Sensing the sacred : designing an interfaith center for Bozeman, Montana

dc.contributor.advisorChairperson, Graduate Committee: Thomas Wooden
dc.contributor.authorHohmann, Justinaen
dc.coverage.spatialBozeman (Mont.)en
dc.description.abstractDesigning sacred space is not a simple undertaking. Throughout the process one must attempt to understand religious beliefs and needs, often beyond one's own belief system, and translate intangible ideas into practical architectural realities. Designing interfaith sacred space becomes an infinitely more complex problem, complete with conflicting beliefs, values, and architectural practices. Rectifying countless sets of opposing ideas within an architectural space becomes a challenge that few architects have attempted thus far. Yet the value of interfaith sacred space in today's society is enormous because we live in an interfaith world - one striving to achieve peace amidst crisis, conflict, and the "busyness" of everyday life. Interfaith sacred space is more than a room where people of different faiths gather and share. It can provide the opportunity for individuals to step out of the intensity of the profane into the quietude of the sacred and connect with their inner peace and strength. How does one design a space that can be recognized as sacred to people of multiple religious traditions when those traditions struggle to agree on the basic nature of a higher power, let alone icons, ideologies, and doctrines? Perhaps a common ground exists beyond the realm of religious doctrine. All of humanity, regardless of religious orientation, shares in experiencing life through the five senses. Often spiritual experiences are paired with events that emphasize one or a few of those senses. In fact, religious traditions make use of this connection between the senses and the sacred in order to heighten the spiritual encounters of their followers. Furthermore, individuals that do not even claim to be religious will often equate a spiritual event in their life with a certain awareness of one or more of their senses. Often these experiences, either individual or shared amongst a community, will bring about a sense of peace and tranquility. By engaging the five senses through architectural features that peacefully trigger and place emphasis upon these senses, people of any religious tradition are invited to participate and share as individuals and communities in spiritual experiences in these troubled times.en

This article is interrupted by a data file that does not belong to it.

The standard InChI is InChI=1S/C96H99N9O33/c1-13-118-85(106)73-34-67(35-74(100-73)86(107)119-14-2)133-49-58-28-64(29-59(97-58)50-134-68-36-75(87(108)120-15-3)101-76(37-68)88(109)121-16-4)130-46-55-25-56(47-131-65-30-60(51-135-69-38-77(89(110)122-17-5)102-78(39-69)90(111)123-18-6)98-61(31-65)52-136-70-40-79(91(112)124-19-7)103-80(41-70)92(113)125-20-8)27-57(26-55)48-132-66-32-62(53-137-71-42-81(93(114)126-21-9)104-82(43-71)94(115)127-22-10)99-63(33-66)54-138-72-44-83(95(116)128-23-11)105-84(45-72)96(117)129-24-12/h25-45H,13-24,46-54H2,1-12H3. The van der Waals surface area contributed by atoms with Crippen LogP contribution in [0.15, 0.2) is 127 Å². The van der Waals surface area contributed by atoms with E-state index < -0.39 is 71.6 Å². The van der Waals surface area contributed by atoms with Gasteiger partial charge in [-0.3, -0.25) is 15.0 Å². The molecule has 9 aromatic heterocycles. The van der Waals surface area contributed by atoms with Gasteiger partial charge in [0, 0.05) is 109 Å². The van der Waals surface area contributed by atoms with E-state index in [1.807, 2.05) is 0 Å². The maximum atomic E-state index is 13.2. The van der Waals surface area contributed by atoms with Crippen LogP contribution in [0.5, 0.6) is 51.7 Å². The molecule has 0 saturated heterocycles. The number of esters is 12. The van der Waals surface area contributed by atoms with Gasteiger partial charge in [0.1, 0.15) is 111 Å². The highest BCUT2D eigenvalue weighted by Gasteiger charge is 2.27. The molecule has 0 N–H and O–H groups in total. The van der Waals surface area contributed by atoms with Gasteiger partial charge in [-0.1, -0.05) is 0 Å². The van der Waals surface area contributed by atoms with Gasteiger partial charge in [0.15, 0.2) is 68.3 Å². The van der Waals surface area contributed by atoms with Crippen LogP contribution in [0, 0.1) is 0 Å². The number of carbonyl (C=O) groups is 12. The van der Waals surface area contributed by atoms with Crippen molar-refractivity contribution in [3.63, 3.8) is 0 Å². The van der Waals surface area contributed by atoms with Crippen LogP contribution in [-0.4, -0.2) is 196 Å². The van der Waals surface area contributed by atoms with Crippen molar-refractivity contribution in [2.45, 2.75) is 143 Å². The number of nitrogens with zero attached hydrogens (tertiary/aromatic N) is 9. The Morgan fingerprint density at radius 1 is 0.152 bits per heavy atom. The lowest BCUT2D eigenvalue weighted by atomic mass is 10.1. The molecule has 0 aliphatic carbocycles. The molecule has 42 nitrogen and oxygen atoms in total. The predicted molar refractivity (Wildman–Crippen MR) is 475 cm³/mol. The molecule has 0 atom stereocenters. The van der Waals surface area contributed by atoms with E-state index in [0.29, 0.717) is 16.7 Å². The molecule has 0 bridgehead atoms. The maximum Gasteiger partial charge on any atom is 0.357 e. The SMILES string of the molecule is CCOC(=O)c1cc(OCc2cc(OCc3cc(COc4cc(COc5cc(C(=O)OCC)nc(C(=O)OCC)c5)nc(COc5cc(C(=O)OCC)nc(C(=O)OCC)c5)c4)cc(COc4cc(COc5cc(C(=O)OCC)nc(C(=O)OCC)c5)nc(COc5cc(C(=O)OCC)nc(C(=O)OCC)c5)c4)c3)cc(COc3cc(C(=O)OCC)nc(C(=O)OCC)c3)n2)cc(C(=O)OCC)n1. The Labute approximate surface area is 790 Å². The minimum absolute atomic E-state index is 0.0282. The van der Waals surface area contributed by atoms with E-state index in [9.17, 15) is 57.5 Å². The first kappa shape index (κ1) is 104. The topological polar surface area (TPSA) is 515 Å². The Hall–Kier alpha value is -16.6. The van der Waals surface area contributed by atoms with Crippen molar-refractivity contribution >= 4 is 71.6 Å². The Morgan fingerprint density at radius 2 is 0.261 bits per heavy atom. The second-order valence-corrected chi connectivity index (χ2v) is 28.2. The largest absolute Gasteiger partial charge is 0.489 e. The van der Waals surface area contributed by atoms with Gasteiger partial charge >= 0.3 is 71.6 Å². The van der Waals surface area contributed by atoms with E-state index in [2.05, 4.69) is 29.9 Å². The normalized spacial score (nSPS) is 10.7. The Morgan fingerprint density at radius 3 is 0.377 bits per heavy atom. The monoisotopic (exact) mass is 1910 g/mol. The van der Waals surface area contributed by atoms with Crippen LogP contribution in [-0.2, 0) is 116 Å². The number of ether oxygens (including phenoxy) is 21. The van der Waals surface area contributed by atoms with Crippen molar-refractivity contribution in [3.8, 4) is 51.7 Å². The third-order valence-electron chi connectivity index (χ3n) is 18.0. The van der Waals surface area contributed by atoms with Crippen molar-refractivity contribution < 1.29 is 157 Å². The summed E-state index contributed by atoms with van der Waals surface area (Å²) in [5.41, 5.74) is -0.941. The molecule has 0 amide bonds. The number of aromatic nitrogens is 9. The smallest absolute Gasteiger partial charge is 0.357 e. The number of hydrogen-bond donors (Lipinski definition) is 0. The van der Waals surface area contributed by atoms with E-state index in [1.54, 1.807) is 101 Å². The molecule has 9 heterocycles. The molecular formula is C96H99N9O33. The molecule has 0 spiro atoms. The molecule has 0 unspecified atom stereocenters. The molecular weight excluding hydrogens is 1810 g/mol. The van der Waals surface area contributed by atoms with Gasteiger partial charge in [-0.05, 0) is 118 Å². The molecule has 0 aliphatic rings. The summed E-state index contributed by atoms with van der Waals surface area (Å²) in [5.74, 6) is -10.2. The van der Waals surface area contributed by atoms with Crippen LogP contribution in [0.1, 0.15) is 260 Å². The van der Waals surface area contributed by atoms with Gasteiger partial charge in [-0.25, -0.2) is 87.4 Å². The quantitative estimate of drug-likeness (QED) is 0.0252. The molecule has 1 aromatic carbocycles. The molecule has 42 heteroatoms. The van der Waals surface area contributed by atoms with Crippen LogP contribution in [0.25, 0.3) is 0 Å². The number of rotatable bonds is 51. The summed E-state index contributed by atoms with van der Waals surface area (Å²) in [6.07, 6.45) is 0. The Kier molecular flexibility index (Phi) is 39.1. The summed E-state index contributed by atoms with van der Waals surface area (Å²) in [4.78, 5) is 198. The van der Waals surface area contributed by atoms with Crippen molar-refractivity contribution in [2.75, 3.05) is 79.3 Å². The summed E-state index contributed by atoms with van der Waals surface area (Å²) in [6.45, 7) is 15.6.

dc.publisherMontana State University - Bozeman, College of Arts & Architectureen
dc.rights.holderCopyright 2010 by Justina Hohmannen
dc.subject.lcshReligious architectureen
dc.titleSensing the sacred : designing an interfaith center for Bozeman, Montanaen
thesis.catalog.ckey1509550en, Graduate Committee: Chere LeClair; Maire O'Neill; Lynda Sexsonen Archen


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